@prefix tree: <https://w3id.org/tree#>. @prefix hydra: <http://www.w3.org/ns/hydra/core#>. #### This is the current document’s URL, typed a tree:Node <http://api.example.com/stations/ge.jsonld> a tree:Node ; hydra:totalItems 100; tree:value "ge"; tree:hasChildRelation _:b0, <...>; hydra:member <...>,<...>,<...> . # contains suggestions for "ge". If the number of distinct items equals the hydra:totalItems, this list is complete and no further children should be relaxed #### This is a relation to a child being described. It has 1 or more compatible types that describes the relation with the parent’s value _:b0 a tree:ChildRelation, tree:StringCompletesRelation; tree:child <http://api.example.com/stations/nt.jsonld> . <http://api.example.com/stations/nt.jsonld> a tree:Node ; hydra:totalItems 100; tree:value "nt"; hydra:member <...>,<...>,<...> . #### Also the main hydra collection is described <http://api.example.com/stations> a hydra:Collection; hydra:manages gtfs:Stop; hydra:totalItems 660; hydra:member <...>,<...>,<...>; #may contain suggestions when no links have been followed so far. # This is a link to the root node, or already to multiple nodes. You can choose. hydra:view <http://api.example.com/stations/ge.jsonld>.
1. Discovering a tree
The tree must be made discoverable as a
hydra:view on a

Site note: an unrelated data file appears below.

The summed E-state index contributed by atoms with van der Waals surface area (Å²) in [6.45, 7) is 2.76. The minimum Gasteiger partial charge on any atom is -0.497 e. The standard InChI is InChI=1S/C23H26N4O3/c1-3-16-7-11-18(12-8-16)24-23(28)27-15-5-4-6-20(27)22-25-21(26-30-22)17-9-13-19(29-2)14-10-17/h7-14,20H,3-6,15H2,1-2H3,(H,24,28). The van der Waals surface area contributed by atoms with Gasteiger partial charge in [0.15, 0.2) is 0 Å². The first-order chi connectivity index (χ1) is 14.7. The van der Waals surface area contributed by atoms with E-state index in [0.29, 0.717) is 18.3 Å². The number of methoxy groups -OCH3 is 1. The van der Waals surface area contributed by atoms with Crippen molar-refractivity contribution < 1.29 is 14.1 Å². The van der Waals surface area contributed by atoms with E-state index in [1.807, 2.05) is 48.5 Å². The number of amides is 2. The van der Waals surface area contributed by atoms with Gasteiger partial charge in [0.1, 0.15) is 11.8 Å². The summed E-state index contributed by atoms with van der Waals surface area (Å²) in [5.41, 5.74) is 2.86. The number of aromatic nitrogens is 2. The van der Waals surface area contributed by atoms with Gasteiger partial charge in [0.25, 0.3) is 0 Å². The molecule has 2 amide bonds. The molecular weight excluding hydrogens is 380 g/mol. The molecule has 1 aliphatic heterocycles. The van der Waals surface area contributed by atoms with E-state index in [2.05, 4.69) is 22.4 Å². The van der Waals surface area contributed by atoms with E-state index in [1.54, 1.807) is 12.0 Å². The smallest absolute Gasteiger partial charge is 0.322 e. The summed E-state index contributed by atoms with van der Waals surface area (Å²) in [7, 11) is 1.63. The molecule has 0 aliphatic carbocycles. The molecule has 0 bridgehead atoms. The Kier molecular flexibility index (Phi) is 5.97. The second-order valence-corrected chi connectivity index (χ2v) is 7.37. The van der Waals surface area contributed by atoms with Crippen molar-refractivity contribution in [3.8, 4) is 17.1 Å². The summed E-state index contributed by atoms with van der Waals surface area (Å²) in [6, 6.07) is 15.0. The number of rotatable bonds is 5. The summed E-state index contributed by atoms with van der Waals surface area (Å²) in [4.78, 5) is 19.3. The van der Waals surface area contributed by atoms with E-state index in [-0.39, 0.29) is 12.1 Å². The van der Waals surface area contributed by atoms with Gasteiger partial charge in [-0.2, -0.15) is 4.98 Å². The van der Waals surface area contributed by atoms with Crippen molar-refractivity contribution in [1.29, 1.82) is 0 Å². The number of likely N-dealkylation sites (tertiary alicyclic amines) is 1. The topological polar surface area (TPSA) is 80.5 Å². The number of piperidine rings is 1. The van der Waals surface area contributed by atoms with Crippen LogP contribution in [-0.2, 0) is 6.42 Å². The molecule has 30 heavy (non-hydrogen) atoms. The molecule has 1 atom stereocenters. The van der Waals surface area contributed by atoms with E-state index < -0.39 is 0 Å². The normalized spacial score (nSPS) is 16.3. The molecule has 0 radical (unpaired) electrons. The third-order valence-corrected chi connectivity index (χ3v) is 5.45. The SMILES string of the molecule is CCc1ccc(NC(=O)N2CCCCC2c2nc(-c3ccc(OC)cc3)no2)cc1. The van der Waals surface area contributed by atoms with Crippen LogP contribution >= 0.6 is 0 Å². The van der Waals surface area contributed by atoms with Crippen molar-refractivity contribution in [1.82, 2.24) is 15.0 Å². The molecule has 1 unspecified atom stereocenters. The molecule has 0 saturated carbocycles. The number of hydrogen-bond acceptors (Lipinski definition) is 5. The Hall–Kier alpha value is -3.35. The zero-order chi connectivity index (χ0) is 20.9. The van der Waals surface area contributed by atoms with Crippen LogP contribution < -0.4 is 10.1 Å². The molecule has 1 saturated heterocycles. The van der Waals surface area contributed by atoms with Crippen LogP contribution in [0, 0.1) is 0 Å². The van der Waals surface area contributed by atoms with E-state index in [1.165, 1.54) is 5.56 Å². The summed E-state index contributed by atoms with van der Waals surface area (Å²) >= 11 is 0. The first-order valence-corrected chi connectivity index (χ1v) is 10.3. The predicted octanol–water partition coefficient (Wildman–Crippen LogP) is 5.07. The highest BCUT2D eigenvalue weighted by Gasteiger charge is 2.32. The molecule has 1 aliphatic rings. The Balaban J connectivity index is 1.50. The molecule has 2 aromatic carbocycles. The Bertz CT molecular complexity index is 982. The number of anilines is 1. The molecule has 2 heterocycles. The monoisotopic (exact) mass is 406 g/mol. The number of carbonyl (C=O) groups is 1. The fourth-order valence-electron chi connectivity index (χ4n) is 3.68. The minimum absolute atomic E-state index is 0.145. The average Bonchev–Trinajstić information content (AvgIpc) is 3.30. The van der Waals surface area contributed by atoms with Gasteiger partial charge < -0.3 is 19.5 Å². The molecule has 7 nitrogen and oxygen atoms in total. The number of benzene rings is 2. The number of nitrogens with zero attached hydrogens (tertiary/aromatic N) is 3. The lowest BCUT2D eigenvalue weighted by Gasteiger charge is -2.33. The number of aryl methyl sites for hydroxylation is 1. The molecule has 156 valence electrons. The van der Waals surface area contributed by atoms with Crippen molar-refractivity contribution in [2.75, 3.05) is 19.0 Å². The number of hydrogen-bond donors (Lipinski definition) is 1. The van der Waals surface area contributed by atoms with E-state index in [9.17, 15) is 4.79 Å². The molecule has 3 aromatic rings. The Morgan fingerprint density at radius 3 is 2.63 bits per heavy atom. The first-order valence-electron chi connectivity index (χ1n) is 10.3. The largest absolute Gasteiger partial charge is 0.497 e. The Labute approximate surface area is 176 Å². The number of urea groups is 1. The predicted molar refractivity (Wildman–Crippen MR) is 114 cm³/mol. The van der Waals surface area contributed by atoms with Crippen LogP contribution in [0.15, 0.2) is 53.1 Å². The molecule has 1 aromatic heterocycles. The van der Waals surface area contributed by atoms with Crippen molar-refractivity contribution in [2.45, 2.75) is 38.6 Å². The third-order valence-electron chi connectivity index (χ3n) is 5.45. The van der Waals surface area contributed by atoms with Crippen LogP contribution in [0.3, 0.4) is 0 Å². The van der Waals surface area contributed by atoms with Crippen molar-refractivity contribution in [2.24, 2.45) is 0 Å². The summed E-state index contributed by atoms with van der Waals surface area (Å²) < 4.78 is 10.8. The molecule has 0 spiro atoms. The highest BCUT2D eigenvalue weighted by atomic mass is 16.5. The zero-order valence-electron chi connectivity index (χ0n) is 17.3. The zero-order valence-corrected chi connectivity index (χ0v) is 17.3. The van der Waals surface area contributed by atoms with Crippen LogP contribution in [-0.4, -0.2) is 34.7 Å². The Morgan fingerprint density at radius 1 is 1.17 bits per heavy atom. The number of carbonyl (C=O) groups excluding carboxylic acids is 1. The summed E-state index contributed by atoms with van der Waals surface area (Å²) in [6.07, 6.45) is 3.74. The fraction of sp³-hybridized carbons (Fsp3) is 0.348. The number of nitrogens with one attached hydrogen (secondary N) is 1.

For how to use or describe a
hydra:Collection, we refer to the Hydra specification: https://www.hydra-cg.com/spec/latest/core/#x5-1-collections
The object of the
hydra:view deviates from the Hydra specification. It is not a
hydra:PartialCollectionView, but a
Multiple views may be provided, and a Tree client must traverse all objects of hydra:view linked to this particular collection. Every entity linked from hydra:view must be an entry point to retrieve all members of the collection.
2. Traversing tree:Node elements
tree:Node element is found, its
tree:value must be set. The object of
tree:value should be accompanied by a data type.
tree:Node element may also have one or more
tree:childRelation. A child relation is an entity of the type
tree:ChildRelation, and may have one or more more specific types. A
tree:ChildRelation must have one or more
tree:child objects of the type
tree:Node. In this description in all documents, this child must contain a
tree:value. If a particular child is deemed interesting after evaluating the relation (see chapter 3), then this child’s URL needs to be dereferenced.
Every node may provide a
hydra:totalItems, or a
hydra:manages. A client may use
hydra:manages to estimate the completeness of the elements.
3. Handling tree:ChildRelation and its subclasses
When the only type given for a certain ChildRelation is
tree:ChildRelation, then the client must dereference all of its children.
tree:StringCompletesRelation- In order to find a string, you must concatenate the value of this node with the value of the parent node, and its former parents that were linked through this relation.
tree:GreaterThanRelationand the likes - You must evaluate the value against the relation as defined by this relation. Number evaluation is straightforward. String comparisons will be further defined in Chapter 4.
- Interval relations TODO - see vocabulary for now
- Geographic relations TODO - see vocabulary for now
4. String comparisons
When comparing strings, different strategies can be applied. Bytestring or depending on a specific locale.
TODO: define different strategies